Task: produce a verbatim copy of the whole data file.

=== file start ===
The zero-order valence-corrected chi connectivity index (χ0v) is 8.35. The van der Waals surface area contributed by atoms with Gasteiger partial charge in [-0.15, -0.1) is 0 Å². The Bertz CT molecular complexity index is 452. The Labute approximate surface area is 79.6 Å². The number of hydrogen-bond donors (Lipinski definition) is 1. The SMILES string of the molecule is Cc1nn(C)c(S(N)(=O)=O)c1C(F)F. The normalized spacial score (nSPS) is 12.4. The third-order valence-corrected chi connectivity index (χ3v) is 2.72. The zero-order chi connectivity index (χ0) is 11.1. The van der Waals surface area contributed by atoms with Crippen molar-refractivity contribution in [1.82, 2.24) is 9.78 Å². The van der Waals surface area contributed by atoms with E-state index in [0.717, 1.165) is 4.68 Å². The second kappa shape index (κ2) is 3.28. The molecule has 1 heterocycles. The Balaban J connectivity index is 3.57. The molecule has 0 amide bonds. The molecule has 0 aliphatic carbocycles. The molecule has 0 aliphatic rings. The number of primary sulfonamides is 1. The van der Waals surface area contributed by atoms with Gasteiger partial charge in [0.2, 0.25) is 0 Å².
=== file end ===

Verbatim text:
The zero-order valence-corrected chi connectivity index (χ0v) is 8.35. The van der Waals surface area contributed by atoms with Gasteiger partial charge in [-0.15, -0.1) is 0 Å². The Bertz CT molecular complexity index is 452. The Labute approximate surface area is 79.6 Å². The number of hydrogen-bond donors (Lipinski definition) is 1. The SMILES string of the molecule is Cc1nn(C)c(S(N)(=O)=O)c1C(F)F. The normalized spacial score (nSPS) is 12.4. The third-order valence-corrected chi connectivity index (χ3v) is 2.72. The zero-order chi connectivity index (χ0) is 11.1. The van der Waals surface area contributed by atoms with Crippen molar-refractivity contribution in [1.82, 2.24) is 9.78 Å². The van der Waals surface area contributed by atoms with E-state index in [0.717, 1.165) is 4.68 Å². The second kappa shape index (κ2) is 3.28. The molecule has 1 heterocycles. The Balaban J connectivity index is 3.57. The molecule has 0 amide bonds. The molecule has 0 aliphatic carbocycles. The molecule has 0 aliphatic rings. The number of primary sulfonamides is 1. The van der Waals surface area contributed by atoms with Gasteiger partial charge in [0.2, 0.25) is 0 Å².